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Junior Mentoring Program

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The Department of Pediatrics Faculty Development Committee (FDC) believes in the power of mentorship to support the career development of faculty at all levels. The value of seeking and maintaining mentors can serve to empower and create greater opportunities for growth among faculty members. Conversely, the experience of mentoring has the positive benefits of continued opportunities for learning and satisfaction of giving back to the faculty community in a meaningful way.

Junior Faculty Mentor Panel

The Department of Pediatrics has spearheaded an effort to ensure all junior faculty are supported in their career trajectory through a Junior Faculty Mentorship Panel.

Junior Faculty Expectations

Department of Pediatrics faculty at the rank of assistant professor within five years of completing their training are expected to participate. Midcareer and senior faculty are encouraged to participate, though it is not required.

The department is committed to creating a culture where mentoring is valued and the norm. To that end, division chiefs and the Faculty Development Committee will support junior faculty in the following ways:

  • Division chiefs will:
    • Deliver the expectation and facilitate mentor suggestions with junior faculty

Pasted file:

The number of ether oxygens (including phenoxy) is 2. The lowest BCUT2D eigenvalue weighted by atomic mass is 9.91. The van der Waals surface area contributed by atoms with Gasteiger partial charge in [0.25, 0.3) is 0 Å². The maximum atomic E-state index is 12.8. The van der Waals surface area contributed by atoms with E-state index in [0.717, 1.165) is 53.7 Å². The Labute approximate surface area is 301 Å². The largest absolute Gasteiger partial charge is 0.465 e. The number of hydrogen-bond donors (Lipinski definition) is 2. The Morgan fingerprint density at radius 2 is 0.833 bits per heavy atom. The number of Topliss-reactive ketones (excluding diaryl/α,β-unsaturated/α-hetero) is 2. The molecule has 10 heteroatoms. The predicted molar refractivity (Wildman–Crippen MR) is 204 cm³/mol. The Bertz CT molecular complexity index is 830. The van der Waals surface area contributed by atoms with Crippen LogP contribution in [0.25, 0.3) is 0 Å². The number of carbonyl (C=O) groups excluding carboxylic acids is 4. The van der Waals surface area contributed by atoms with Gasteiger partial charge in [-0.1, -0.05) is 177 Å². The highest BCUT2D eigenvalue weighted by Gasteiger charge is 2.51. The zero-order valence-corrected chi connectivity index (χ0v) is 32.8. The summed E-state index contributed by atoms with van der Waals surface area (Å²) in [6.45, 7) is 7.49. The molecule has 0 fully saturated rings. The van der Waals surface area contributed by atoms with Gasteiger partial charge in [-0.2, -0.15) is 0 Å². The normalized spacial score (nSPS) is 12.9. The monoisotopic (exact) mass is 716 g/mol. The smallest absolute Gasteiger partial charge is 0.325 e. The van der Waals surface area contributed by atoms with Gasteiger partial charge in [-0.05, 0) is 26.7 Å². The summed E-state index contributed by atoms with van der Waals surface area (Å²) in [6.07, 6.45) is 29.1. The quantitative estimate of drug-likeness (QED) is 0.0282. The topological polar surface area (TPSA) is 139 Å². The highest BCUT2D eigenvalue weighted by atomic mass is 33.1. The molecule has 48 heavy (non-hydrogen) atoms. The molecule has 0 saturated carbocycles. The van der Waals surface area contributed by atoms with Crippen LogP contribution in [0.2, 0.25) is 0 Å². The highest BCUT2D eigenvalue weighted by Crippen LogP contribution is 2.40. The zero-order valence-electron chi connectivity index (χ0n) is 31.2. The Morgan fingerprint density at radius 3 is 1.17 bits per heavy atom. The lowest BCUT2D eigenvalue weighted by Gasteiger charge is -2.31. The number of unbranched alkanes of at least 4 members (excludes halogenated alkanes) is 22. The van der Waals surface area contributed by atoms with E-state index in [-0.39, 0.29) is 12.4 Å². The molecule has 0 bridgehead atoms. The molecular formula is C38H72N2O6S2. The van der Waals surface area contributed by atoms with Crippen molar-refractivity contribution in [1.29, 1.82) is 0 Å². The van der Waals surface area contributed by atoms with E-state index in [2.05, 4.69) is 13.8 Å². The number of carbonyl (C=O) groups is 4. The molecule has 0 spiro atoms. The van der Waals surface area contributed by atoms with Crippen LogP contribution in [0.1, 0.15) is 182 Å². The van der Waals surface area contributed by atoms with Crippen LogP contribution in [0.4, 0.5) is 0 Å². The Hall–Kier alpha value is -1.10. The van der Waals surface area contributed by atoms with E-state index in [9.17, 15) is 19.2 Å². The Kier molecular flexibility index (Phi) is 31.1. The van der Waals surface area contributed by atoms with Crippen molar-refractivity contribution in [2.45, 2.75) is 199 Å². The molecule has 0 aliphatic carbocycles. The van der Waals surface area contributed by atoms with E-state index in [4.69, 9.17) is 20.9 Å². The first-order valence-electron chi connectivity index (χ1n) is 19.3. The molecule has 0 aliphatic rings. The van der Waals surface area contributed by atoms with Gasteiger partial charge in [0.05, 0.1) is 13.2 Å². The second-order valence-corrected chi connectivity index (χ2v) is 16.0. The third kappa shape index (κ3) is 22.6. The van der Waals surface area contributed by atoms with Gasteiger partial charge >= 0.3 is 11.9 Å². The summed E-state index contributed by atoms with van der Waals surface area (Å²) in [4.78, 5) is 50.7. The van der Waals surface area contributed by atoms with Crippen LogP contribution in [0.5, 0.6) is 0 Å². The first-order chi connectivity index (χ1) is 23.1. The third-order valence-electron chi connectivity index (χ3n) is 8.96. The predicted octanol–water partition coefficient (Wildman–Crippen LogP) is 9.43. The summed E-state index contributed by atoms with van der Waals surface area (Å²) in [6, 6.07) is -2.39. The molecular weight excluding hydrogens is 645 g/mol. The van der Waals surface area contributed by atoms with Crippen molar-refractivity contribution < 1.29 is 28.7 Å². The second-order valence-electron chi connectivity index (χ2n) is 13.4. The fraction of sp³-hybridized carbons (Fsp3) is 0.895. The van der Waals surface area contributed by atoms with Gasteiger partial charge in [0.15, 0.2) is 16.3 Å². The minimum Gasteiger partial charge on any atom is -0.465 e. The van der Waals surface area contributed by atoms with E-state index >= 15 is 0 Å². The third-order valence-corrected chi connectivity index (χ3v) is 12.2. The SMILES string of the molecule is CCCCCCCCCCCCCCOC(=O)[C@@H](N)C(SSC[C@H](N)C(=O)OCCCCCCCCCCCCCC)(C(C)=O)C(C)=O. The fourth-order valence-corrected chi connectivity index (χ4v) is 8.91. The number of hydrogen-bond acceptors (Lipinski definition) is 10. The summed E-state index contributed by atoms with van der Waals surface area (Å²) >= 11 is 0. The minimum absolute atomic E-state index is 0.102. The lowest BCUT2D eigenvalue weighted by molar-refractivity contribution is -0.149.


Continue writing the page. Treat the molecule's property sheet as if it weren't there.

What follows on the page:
• Discuss mentor panel progress in yearly evaluations
  • The Faculty Development Committee will:
    • Serve as facilitators in aiding junior faculty in making, maintaining or mending mentor relationships
    • Administer an annual survey to evaluate the junior faculty’s mentor panel progress

Establishing a Junior Faculty Mentor Panel

The creation of a mentoring panel is one of the early and important opportunities to take charge of one’s career. Faculty will assemble their panel as they begin their appointment in the department, with guidance from their division chief.

Each junior faculty member will seek formal mentoring commitment from two to three individuals. Faculty are encouraged to include mentors such as:

  • At least one mentor outside their own division and department
  • Peer mentors (faculty at the same rank) can also be considered for mutual learning
  • Faculty from other institutions

The junior faculty member will convene a mentor panel meeting at least twice yearly. Junior faculty may meet individually with mentors as desired.

Junior faculty will complete a short survey in January of each year to document progress with mentor panel meetings, evaluate impact on their growth and development, and identify areas for future improvement.

Frequently Asked Questions

  • When putting together my mentoring panel, should I first reach out to potential mentors myself?

    Yes, it is expected that you ask prospective mentors if they are willing to do this. If you need help finding potential mentor suggestions, please reach out to your Division Chief or members of the Faculty Development Committee.